Scoop: Raimondo wants to "cleave off" CHIPS Act and pass standalone bill
The Biden administration is open to cutting bait on an expansive China competitiveness bill and encouraging Congress to focus solely on passing some $52 billion for the semiconductor industry before leaving for August recess.
Driving the news: In an interview with Axios, Commerce Secretary Gina Raimondo said the country doesn't have the luxury of waiting for the House and Senate to hash out all the differences on their competing versions of the stalled legislation.
What they're saying: "Cleave off the CHIPS and pass it," Raimondo said, referring to the Creating Helpful Incentives to Produce Semiconductors (CHIPS) for America Act.
- "There's a real time urgency there, because these chip companies are making their decisions right now about where to expand," she said, while also raising the importance of the Investment Tax Credits, a roughly $10 billion provision that has broad support in both chambers.
- "Obviously, we want more," she said. "The president supports a robust Bipartisan Innovation Act."
- Along with deputy defense secretary Kathleen Hicks and Director of National Intelligence Avril Haines, Raimondo was scheduled to brief senators in a closed-door session at 4pm Wednesday afternoon.
Why it matters: With Senate Minority Leader Mitch McConnell (R-Ky.) holding the broader China bill hostage, negotiations between the House and Senate on their dueling legislation have been frozen, with only 12% of their differences ironed out.
- But on Tuesday, McConnell floated a potential off-ramp and opened the door to just passing the CHIPS funding as a way to get some money out the door quickly.
- Raimondo seized that opening and plans to make the case to focus on the CHIPS and ITC provisions to lawmakers on Wednesday.
- "I talked to a dozen lawmakers in the past 24 hours," Raimondo said. "I feel like they are coalescing around the path of [passing] CHIPS immediately and then live to fight another day on the rest of it."
- Key Senate Democrats like Sen. Mark Warner (D-Va.) have been pressing for a standalone CHIPS bill since March.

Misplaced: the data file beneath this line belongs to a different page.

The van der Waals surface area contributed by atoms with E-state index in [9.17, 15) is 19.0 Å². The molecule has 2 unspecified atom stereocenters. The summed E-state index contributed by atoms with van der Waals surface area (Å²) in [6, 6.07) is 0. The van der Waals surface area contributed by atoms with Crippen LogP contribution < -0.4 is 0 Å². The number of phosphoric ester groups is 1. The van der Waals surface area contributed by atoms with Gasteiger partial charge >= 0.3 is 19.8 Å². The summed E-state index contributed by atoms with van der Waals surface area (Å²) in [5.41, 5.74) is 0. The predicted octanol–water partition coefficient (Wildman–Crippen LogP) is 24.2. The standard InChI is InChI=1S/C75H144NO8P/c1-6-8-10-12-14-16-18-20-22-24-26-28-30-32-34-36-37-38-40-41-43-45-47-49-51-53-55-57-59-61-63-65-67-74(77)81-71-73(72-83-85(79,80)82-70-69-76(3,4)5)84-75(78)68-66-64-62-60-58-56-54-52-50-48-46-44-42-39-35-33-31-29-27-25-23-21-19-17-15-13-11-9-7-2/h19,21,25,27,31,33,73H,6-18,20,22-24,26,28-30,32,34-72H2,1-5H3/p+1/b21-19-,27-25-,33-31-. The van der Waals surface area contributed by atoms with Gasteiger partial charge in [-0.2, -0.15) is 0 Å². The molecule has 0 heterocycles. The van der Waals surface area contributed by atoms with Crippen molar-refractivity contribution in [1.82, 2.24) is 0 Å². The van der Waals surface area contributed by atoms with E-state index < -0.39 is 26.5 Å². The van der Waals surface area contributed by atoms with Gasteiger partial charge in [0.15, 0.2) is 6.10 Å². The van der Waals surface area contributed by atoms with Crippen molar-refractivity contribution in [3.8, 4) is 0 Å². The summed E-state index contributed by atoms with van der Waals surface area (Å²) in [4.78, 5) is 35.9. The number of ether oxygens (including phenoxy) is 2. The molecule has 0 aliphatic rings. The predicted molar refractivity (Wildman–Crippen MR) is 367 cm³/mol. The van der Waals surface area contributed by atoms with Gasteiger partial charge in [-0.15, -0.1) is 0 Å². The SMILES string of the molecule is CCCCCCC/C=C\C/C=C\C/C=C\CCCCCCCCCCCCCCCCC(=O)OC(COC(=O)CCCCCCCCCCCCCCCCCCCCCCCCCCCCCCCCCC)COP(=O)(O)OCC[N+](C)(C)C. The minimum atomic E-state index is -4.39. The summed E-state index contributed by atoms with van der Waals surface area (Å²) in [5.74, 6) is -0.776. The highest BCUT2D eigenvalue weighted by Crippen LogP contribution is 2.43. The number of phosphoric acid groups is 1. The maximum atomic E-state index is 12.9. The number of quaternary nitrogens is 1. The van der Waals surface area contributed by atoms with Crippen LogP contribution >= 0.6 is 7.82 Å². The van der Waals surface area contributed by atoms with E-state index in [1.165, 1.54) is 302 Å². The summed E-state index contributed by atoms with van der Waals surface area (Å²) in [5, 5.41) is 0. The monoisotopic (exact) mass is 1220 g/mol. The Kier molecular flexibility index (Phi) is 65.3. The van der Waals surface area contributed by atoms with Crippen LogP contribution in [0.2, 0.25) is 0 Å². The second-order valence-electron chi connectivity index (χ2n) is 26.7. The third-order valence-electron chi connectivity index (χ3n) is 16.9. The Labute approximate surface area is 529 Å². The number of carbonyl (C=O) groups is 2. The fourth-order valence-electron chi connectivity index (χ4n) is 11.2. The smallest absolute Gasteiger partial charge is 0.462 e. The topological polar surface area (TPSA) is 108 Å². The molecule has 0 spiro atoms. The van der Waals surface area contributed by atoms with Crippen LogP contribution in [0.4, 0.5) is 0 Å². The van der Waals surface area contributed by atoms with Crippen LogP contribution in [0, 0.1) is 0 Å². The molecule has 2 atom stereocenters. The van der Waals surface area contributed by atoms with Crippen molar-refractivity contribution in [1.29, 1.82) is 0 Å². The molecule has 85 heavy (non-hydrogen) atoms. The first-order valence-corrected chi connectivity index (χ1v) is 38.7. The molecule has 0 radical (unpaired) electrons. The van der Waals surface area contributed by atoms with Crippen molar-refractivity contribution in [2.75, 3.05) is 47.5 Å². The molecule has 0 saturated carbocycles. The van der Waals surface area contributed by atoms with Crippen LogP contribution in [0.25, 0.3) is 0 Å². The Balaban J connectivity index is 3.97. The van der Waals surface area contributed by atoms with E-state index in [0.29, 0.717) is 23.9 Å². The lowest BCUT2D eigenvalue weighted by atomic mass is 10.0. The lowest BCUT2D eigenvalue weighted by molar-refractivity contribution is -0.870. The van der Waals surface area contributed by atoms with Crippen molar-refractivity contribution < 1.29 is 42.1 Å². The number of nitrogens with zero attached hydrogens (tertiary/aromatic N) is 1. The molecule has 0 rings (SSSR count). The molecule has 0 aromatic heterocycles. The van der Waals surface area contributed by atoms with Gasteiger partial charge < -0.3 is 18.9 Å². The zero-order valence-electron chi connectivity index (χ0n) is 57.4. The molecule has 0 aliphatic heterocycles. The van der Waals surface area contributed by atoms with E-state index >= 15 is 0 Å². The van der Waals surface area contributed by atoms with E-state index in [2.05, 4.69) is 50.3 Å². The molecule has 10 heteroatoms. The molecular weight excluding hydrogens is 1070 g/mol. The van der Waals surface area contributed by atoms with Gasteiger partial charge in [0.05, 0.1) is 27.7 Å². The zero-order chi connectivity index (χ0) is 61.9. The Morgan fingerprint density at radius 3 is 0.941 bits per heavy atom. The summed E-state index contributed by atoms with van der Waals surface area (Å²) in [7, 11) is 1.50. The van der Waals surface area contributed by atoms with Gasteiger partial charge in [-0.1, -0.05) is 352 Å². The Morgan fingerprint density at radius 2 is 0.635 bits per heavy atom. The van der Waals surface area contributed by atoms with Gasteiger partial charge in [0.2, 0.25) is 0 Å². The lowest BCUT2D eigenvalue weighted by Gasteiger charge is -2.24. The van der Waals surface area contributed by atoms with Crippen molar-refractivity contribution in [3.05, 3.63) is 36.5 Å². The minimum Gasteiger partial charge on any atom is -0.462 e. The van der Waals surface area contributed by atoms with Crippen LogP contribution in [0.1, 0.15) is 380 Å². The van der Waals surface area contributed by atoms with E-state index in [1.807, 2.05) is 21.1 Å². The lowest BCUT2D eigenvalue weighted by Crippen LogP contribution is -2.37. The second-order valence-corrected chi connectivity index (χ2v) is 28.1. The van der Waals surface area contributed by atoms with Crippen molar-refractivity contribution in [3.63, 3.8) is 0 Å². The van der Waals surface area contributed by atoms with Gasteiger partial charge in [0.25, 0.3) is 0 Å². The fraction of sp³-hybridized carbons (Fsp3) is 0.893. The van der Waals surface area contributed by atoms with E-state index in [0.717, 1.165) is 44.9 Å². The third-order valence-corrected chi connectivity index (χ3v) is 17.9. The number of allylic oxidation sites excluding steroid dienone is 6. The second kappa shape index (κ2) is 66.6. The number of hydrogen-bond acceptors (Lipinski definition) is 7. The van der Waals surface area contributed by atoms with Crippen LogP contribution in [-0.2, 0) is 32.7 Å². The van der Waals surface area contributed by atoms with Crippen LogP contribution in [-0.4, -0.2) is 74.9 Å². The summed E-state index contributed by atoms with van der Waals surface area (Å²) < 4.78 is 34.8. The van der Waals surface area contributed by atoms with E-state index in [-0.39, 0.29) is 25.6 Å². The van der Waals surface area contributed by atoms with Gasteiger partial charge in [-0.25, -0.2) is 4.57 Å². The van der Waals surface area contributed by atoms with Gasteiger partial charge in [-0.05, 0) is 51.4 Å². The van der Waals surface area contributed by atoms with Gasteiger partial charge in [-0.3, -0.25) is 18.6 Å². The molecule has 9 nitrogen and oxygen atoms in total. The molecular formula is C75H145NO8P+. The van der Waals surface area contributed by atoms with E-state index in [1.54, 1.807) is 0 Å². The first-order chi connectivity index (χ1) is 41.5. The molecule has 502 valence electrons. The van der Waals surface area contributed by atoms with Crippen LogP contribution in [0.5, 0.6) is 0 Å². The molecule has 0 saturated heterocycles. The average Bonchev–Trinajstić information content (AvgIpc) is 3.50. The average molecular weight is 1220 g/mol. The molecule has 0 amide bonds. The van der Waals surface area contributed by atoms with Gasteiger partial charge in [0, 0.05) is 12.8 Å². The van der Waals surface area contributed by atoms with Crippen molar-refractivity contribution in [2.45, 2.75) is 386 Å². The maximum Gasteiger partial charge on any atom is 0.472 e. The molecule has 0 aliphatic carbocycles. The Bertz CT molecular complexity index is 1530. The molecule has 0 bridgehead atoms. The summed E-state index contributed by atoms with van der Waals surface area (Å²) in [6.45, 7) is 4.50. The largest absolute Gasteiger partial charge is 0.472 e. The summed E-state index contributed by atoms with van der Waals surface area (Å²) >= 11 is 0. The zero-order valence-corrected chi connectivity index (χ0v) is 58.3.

Between the lines: Raimondo, who has taken the lead in pressing Congress to pass bipartisan China legislation, isn't giving up getting a more expansive legislation passed by Congress down the line.
- "Having said that, we are literally out of time. And the national security risk, as Lloyd Austin and I laid out in our letter today, is immediately significant,” she said.
The big picture: Senate Majority Leader Chuck Schumer (D-N.Y.) has made a broader China bill a priority this Congress and had some success last year in passing a bill out of the Senate, 68-32, with 19 Republican votes.
- President Biden has urged the House and Senate to iron out their differences and send him a finished product.
- White House officials have also accused McConnell of holding the bill hostage to help the pharmaceutical industry keep its profit margins high.
- The fate of the bill has taken center stage in the Ohio Senate race, where thousands of jobs are at stake at a potential Intel factory east of Columbus.
Go deeper: Some House Democrats were toying with the idea of passing the Senate bill in order to deliver legislation to Biden before Democrats face voters in November.
- But House Speaker Nancy Pelosi (D-Calif.) and House Majority Leader Steny Hoyer (D-Md.) firmly rejected that approach on Wednesday.
Editor's note: This story has been corrected to note that McConnell is minority leader, not majority leader.